How many times in the last month you have been to a retail store, put some products in your trolley, went to the checkout and decided not to buy anything at all and left the trolley at the checkout for the company to sort it out. Chances are the answer is zero times and most cases, you have actually never done it. However, let me flip this question. How many times in the last month you have been on a website wherein you have added a product in the basket, went to the checkout and then thought, ahh, leave it, some other day! The answer may differ substantially. Most chances are that you may have done it once of twice already in the last week. While to you this may sound a sporadic activity, it is a major issue for most e-commerce websites. Various research show that three out of four customers abandon their shopping carts in e-commerce, it is believed that $4.6 trillion worth of merchandise is abandoned. Even a small percentage of these potential customers could be persuaded with their purchase, it could increase the overall commerce on websites by several billions.
This grand challenge led Dr. Zahra Fazeli (Brighton), Dr. Keith Perks (Brighton) and myself to examine the issue in detail. Rather than looking to AI algorithms and ad words, we decided to examine this challenge from a human psychology perspective. We believe that customer shopping cart abandonment is a challenge underpinned by human motivation and self-regulation. Thus, we decided to examine if self-regulation motivations can help combat this trillion-dollar shopping cart abandonment challenge.
The self-regulation motivation
We carried out several experiments to examine this challenge focusing on self-regulation motivations. Prof. E. Tory Higgins, a professor of psychology at Columbia University, proposed that people seek to align their behaviour depending on their goals and that self-regulation process has two key orientations, promotion-focus and prevention-focus. People with a promotion focus place a greater emphasis on ambitions, advancement, and gains and adopt eagerness-related means in pursuing their goals to achieve a match with a desired end-state. Thus, they are more sensitive to presence or absence of a positive outcome. On the other hand, people with a prevention focus follow their goals through an avoidance strategy and are sensitive to absence or presence of a negative outcome. Prevention-focused people place emphasis on duties, commitment and non-losses and adopt a vigilance-related means in pursuing their goals to prevent a mismatch with a desired end-state. So, in simple terms, promotion-focused people are looking for gains, while the prevention-focused people are predominately interested in not making a loss.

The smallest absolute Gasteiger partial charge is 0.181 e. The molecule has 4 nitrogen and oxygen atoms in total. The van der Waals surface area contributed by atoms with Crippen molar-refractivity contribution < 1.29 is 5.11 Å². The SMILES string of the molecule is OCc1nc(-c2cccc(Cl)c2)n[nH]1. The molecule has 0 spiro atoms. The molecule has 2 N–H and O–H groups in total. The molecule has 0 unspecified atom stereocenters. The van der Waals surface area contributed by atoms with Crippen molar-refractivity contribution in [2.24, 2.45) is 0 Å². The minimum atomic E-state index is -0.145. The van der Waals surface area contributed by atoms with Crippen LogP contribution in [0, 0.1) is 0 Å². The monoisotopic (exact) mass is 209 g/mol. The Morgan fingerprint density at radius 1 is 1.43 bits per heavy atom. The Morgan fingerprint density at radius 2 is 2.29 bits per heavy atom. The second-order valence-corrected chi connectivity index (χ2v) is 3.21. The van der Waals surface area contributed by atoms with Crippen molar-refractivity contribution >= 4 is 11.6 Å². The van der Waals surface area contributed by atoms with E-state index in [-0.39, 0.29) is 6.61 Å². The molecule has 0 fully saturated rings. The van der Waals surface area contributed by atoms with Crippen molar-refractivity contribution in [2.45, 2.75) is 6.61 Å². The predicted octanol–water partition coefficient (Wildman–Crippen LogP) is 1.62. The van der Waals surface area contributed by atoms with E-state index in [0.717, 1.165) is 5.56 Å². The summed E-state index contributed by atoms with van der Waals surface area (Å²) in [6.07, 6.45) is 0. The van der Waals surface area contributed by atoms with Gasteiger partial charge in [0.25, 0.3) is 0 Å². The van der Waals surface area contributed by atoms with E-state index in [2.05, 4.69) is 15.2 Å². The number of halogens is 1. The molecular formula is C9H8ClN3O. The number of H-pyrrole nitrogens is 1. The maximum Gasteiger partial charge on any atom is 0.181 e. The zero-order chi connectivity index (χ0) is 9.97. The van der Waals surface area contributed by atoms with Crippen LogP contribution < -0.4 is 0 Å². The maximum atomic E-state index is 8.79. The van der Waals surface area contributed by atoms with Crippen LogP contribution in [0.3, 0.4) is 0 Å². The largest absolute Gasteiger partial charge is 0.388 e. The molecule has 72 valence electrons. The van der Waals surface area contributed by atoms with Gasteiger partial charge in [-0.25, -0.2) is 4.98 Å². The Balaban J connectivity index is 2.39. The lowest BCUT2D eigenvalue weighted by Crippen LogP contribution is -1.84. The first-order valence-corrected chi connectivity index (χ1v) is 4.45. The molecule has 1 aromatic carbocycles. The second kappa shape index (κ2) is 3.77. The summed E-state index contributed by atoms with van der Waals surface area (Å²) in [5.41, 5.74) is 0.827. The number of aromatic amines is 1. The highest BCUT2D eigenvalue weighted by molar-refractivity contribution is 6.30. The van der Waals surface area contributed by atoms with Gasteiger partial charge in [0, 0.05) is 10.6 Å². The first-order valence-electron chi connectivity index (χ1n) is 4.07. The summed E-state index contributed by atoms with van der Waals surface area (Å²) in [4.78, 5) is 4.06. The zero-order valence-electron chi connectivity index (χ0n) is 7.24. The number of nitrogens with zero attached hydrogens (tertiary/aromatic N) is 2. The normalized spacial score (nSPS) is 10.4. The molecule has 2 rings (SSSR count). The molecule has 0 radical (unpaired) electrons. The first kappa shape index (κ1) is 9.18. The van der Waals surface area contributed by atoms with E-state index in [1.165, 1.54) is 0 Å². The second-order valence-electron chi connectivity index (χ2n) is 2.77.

The shopping cart abandonment solution through self-regulation
Based on this theory, we examined, if there is a significant difference between customers who are chronically promotion focused or prevention focused when they are shopping online. We found a substantial difference between these self-regulation motivations. Promotion focused people, who are interested in positive outcomes, bought significantly greater quantity of goods online their loss avoiding counterparts. What surprised us the most was the difference in their spending. Promotion focused people spent almost double (£735) in comparison to prevention focused people (£354).
So, how can companies trigger this promotion focus among their potential customers. Well, it is not rocket science, really. If companies can develop their communication on the website that is focused on hopes, aspirations, desires, advancements, gains, ambitions etc. it will induce a mindset of promotion focus among their potential customers. However, that is only half the story.
An interesting twist
When we drove deeper into the behaviour, we observed another interesting quirk of human mind. While instigating promotion focus led people to fill their shopping cart, we observed that switching the message now to trigger a prevention focus led people to make the final purchase. We thus observed the primacy of prevention framed message at the final stage of purchase even among people with a very strong promotion focus. How could companies achieve this? Again, we find the answer that when consumers fill in their shopping cart showing them prevention framed messages that are focused on avoiding losses such as ‘you will lose out’, ‘you are not going to get this bargain’, ‘you will miss out on this great deal’ etc. will trigger a greater inclination to continue with their purchase.
So, in sum, e-commerce websites can find a potential solution to the trillion-dollar shopping cart abandonment challenge by triggering appropriate self-regulation motivations at relevant times. When potential customers visit the website, the focus should be on gains to instigate promotion focus. However, when these customers fill in their shopping basket and are about to abandon that, loss framed messages will lead them to continue with their purchase.